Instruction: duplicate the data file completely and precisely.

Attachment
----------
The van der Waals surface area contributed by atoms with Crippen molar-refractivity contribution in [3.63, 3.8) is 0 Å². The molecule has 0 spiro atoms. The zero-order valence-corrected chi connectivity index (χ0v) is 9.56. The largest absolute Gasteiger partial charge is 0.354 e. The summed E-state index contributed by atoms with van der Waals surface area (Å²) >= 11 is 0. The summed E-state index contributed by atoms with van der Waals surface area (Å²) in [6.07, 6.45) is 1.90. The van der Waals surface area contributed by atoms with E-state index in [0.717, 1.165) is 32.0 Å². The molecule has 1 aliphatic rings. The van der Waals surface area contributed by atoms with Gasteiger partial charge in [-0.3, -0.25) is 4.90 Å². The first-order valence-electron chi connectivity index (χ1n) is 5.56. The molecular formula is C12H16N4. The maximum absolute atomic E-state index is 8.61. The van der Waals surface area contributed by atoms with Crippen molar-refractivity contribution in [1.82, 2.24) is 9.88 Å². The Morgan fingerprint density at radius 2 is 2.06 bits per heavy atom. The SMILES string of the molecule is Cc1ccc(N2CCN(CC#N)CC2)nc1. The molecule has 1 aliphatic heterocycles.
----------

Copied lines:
The van der Waals surface area contributed by atoms with Crippen molar-refractivity contribution in [3.63, 3.8) is 0 Å². The molecule has 0 spiro atoms. The zero-order valence-corrected chi connectivity index (χ0v) is 9.56. The largest absolute Gasteiger partial charge is 0.354 e. The summed E-state index contributed by atoms with van der Waals surface area (Å²) >= 11 is 0. The summed E-state index contributed by atoms with van der Waals surface area (Å²) in [6.07, 6.45) is 1.90. The van der Waals surface area contributed by atoms with E-state index in [0.717, 1.165) is 32.0 Å². The molecule has 1 aliphatic rings. The van der Waals surface area contributed by atoms with Gasteiger partial charge in [-0.3, -0.25) is 4.90 Å². The first-order valence-electron chi connectivity index (χ1n) is 5.56. The molecular formula is C12H16N4. The maximum absolute atomic E-state index is 8.61. The van der Waals surface area contributed by atoms with Crippen molar-refractivity contribution in [1.82, 2.24) is 9.88 Å². The Morgan fingerprint density at radius 2 is 2.06 bits per heavy atom. The SMILES string of the molecule is Cc1ccc(N2CCN(CC#N)CC2)nc1. The molecule has 1 aliphatic heterocycles.